Sergio Leone learns to speak Korean in The Good, the Bad, the Weird, an exuberant tale of greed, vengeance and, well, weirdness. Writer-director Kim Jee-Woon's kimchee western doesn't transcend its models, but the movie has so much fun that its debts are easily forgiven.
As its title admits, the film was inspired by Leone's 1966 The Good, the Bad and the Ugly, a fable of the American West shot in Spain by an Italian. Kim's jaunty homage sets the action in 1930s Manchuria, home to three Korean tough guys who have fled their Japanese-occupied homeland. Of course, the Japanese are now also in Manchuria, looking for a map that supposedly leads to buried Qing Dynasty treasure.
Our anti-heroes are the Good, a crack-shot bounty hunter played by Jung Woo-sung, a romance-movie veteran with matinee-idol looks; the Bad, a ruthless gang leader portrayed by Lee Byung-hyun, who has the androgynous face and asymmetrical haircut of a glam-pop star; and the Weird, a goofy but lethal bandit embodied by moon-faced Song Kang-ho, who's known for "loser" parts. (U.S. audiences may recognize him as The Host's slacker food-van operator.)
Collaborating with the Japanese, a Korean plutocrat hires the Bad to steal the treasure map for the invading Imperial Army. But the Weird blunders into the Bad's path, inadvertently grabbing the piece of weathered paper during a spectacularly staged train robbery that also involves the Good.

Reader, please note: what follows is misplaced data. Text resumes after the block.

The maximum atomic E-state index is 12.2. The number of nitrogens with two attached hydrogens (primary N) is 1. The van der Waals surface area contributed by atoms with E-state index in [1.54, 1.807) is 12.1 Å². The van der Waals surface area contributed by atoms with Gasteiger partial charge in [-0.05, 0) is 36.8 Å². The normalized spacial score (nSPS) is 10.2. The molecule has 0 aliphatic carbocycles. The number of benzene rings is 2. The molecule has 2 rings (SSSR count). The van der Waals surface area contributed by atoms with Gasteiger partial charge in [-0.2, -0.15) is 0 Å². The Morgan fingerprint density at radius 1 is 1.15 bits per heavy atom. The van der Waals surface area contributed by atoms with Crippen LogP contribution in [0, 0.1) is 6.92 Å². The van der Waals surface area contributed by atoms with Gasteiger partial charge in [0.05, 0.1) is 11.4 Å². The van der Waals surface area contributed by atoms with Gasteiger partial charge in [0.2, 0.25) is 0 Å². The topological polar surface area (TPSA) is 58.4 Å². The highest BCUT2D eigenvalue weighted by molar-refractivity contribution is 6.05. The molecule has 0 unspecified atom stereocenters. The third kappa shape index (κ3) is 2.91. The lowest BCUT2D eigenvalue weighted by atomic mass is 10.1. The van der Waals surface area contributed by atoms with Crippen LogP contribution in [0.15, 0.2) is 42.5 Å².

"Life is about chasing and being chased," the bounty hunter explains, and those roles repeatedly change, depending on which character is the latest to snatch the map. The high-stakes game of tag capers through a "ghost market," an opium den and one of those Chinese inns with a two-story atrium that seems designed expressly for fight scenes. The characters also spend plenty of time in the desert, which provides unbounded territory for adventure. The final set piece is an extravagant pursuit sequence that just goes and goes -- and never runs out of gas.
Kim emulates Leone by using a wide-screen format and an ever-mobile camera to create a voluptuous sense of space and motion. (He also commissioned a Spanish-style score.) But the director accelerates the spaghetti-western style with editing and camera techniques that recall such Hong Kong maestros as John Woo and Tsui Hark.
The Good, the Bad, the Weird owes much of its crackle to its traditionalist approach to action sequences; the actors did their own stunts, and no computer-generated images were used. The movie is far from naturalistic, but its visual realism gives weight to the story's wilder indulgences -- which include slapstick violence that some viewers may find too fierce to be funny.
Like American films about the end of the frontier, The Good, the Bad, the Weird straddles technological eras. It's set in a time when horses are yielding to trains and motorcycles, and when a swordsman might find himself contending with a machine gunner.
This contrast sets up the climactic gag, which is -- like the movie itself -- slight but satisfying. The Good, the Bad, the Weird doesn't pack much historical insight, but it's well endowed with wit.